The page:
No fracking way - how the EU-US trade agreement risks expanding fracking
A trade deal between the EU and the US risks opening the backdoor for the expansion of fracking in Europe and the US, reveals a new report by Corporate Europe Observatory and other groups. As part of the deal currently being negotiated, energy companies could be allowed to take governments to private international tribunals if they attempt to regulate or ban fracking and the dangerous exploitation of unconventional fossil fuels. Campaigners are urging the EU not to include such rights in trade deals.
This brief analyses the investor rights clause in the proposed Transatlantic Trade and Investment Partnership (TTIP) and how it could give special rights to companies to claim damages if they deem their investments (including future profits) are adversely affected by changes in regulation or policy.This would make it much harder for countries to ban or impose strong regulations on fracking for shale gas and other unconventional fossil fuels, for fear of having to pay millions in compensation. The report also argues that TTIP could expand fracking by removing the ability of governments to control natural gas exports.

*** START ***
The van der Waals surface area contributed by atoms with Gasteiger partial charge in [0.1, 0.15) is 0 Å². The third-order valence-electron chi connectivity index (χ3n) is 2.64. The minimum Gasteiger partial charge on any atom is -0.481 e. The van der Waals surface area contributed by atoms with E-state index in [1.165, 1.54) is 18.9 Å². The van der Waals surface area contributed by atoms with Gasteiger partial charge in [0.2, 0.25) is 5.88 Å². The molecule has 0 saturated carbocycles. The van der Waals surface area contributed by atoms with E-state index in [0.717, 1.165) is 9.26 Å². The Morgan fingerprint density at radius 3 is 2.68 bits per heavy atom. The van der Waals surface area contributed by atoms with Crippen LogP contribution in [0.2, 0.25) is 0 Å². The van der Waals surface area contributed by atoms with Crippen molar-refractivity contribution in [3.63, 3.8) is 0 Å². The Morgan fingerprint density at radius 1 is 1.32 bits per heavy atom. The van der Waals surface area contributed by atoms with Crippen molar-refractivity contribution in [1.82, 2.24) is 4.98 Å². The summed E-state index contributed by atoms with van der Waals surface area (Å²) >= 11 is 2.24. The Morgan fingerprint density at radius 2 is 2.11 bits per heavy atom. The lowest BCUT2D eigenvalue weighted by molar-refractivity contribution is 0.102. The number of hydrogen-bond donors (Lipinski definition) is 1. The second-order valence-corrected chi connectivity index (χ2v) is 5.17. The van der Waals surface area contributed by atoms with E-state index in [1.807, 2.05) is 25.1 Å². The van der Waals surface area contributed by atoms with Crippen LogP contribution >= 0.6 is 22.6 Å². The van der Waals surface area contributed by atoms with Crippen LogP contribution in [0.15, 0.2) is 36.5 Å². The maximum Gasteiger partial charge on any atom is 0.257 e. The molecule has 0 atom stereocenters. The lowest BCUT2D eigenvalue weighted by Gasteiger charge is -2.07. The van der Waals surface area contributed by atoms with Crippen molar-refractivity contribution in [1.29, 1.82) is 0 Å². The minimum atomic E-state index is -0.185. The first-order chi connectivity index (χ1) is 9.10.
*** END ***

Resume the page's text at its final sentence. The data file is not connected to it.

More broadly, TTIP could likely thwart governments’ efforts to address global warming and reduce dependency on fossil fuels, the report states. It calls on the EU and the US to exclude investor-state dispute settlement rights from the agreement and from other trade deals in the pipeline – including the EU-Canada Comprehensive Economic and Trade Agreement (CETA).
Watch a 5 minute news video on the issue:
Read the full report.
Read the press release.